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PostPosted: November 28th, 2003, 7:09 pm 
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Hey SG,

How long does it take to make the crossing from the mainland to the Islands?


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PostPosted: November 28th, 2003, 11:59 pm 
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Are you talking about the ferry ride? That's 4-5 hours depending on the linups.

It depends on where you're starting from and what you consider "the islands". And on the speed of the slowest boat in your party.

If you leave from Toquart Bay, the first island is the Stopper Islands, which are only 20min or so. But the first island within the national park is Hand Island, which is 8km, or an hour and a half to two hours if your party includes a Mad River Explorer or you pause to take it all in. This is no place to rush. Wouwer is the most distant island, another 10km at least.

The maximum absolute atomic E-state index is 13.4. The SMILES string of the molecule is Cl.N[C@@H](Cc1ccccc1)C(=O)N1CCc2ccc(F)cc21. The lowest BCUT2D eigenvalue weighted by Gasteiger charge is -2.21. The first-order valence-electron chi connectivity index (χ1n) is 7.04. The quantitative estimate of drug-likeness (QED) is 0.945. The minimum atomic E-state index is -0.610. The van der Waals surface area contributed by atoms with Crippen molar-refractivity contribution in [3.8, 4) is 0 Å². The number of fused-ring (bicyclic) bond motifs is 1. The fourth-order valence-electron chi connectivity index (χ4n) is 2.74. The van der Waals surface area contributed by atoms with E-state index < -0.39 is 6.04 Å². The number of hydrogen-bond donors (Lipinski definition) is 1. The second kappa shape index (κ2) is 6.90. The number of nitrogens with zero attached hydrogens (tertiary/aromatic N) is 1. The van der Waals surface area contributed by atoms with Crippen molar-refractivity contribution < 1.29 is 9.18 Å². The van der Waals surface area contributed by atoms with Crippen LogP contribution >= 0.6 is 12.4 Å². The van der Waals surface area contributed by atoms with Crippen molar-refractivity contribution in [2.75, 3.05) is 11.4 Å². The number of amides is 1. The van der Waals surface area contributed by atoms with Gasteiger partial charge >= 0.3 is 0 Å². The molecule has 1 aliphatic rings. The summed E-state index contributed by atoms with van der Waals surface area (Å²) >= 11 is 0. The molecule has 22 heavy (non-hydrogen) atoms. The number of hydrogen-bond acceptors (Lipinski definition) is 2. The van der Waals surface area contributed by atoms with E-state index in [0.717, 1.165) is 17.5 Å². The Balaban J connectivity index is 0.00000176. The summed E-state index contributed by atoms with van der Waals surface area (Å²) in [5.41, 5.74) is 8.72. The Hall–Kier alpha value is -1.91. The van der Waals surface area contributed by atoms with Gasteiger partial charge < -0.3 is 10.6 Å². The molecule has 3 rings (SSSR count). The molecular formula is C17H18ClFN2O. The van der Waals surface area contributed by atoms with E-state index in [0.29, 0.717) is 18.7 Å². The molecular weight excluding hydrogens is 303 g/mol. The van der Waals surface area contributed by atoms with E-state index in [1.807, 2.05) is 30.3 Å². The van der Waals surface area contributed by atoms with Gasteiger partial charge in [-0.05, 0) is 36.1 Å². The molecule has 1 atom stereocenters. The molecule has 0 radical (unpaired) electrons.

If you start from Sechart Lodge, it's about 4km to Hand Island. Not recommended is the longest approach from Bamfield, minimum 10km, mainly across the risky crossing of the modestly named Imperial Eagle Channel.

You're not planning to go at this time of year, I hope?

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PostPosted: November 29th, 2003, 11:42 am 
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SGrant wrote:
You're not planning to go at this time of year, I hope?


No, just squirreling away information. I guess it would be pretty stormy now, though it would be nice to have it all to yourself.


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PostPosted: November 30th, 2003, 11:52 pm 
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The people who were supposed to join us at Thanksgiving, but got stuck on Hand Island, have usually done their trips to the Broken Group on the November "long weekend". Their party always includes at least one canoe. They said they have never had as stormy a trip in November as we had at Thanksgiving this year.

Still, I wouldn't be keen to go there at this time of year, especially with a canoe. But you could get a ferry ride to Sechart Lodge, which would allow easy access or just day trips to the Broken Group.